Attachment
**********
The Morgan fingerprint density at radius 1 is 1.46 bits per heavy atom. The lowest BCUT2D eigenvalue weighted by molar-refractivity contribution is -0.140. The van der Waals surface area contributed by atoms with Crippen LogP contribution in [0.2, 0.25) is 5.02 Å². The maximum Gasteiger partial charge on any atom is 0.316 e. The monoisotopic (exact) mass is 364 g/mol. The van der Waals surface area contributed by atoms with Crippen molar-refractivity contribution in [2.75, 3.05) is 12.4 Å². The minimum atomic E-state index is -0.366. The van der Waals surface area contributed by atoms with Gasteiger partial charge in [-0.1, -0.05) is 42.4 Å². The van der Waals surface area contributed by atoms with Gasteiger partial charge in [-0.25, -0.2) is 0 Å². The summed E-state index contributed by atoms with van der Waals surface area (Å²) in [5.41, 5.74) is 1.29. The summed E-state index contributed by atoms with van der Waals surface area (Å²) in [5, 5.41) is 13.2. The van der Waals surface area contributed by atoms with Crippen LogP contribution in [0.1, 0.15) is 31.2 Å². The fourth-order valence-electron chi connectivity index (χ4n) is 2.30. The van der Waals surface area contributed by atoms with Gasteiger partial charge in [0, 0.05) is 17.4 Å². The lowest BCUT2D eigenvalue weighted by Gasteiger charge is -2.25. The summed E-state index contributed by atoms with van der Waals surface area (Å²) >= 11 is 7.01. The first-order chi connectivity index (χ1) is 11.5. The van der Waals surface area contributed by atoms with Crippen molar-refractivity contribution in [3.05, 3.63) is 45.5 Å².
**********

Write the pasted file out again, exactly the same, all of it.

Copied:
The Morgan fingerprint density at radius 1 is 1.46 bits per heavy atom. The lowest BCUT2D eigenvalue weighted by molar-refractivity contribution is -0.140. The van der Waals surface area contributed by atoms with Crippen LogP contribution in [0.2, 0.25) is 5.02 Å². The maximum Gasteiger partial charge on any atom is 0.316 e. The monoisotopic (exact) mass is 364 g/mol. The van der Waals surface area contributed by atoms with Crippen molar-refractivity contribution in [2.75, 3.05) is 12.4 Å². The minimum atomic E-state index is -0.366. The van der Waals surface area contributed by atoms with Gasteiger partial charge in [-0.1, -0.05) is 42.4 Å². The van der Waals surface area contributed by atoms with Gasteiger partial charge in [-0.25, -0.2) is 0 Å². The summed E-state index contributed by atoms with van der Waals surface area (Å²) in [5.41, 5.74) is 1.29. The summed E-state index contributed by atoms with van der Waals surface area (Å²) in [5, 5.41) is 13.2. The van der Waals surface area contributed by atoms with Crippen LogP contribution in [0.1, 0.15) is 31.2 Å². The fourth-order valence-electron chi connectivity index (χ4n) is 2.30. The van der Waals surface area contributed by atoms with Gasteiger partial charge in [0, 0.05) is 17.4 Å². The lowest BCUT2D eigenvalue weighted by Gasteiger charge is -2.25. The summed E-state index contributed by atoms with van der Waals surface area (Å²) >= 11 is 7.01. The first-order chi connectivity index (χ1) is 11.5. The van der Waals surface area contributed by atoms with Crippen molar-refractivity contribution in [3.05, 3.63) is 45.5 Å².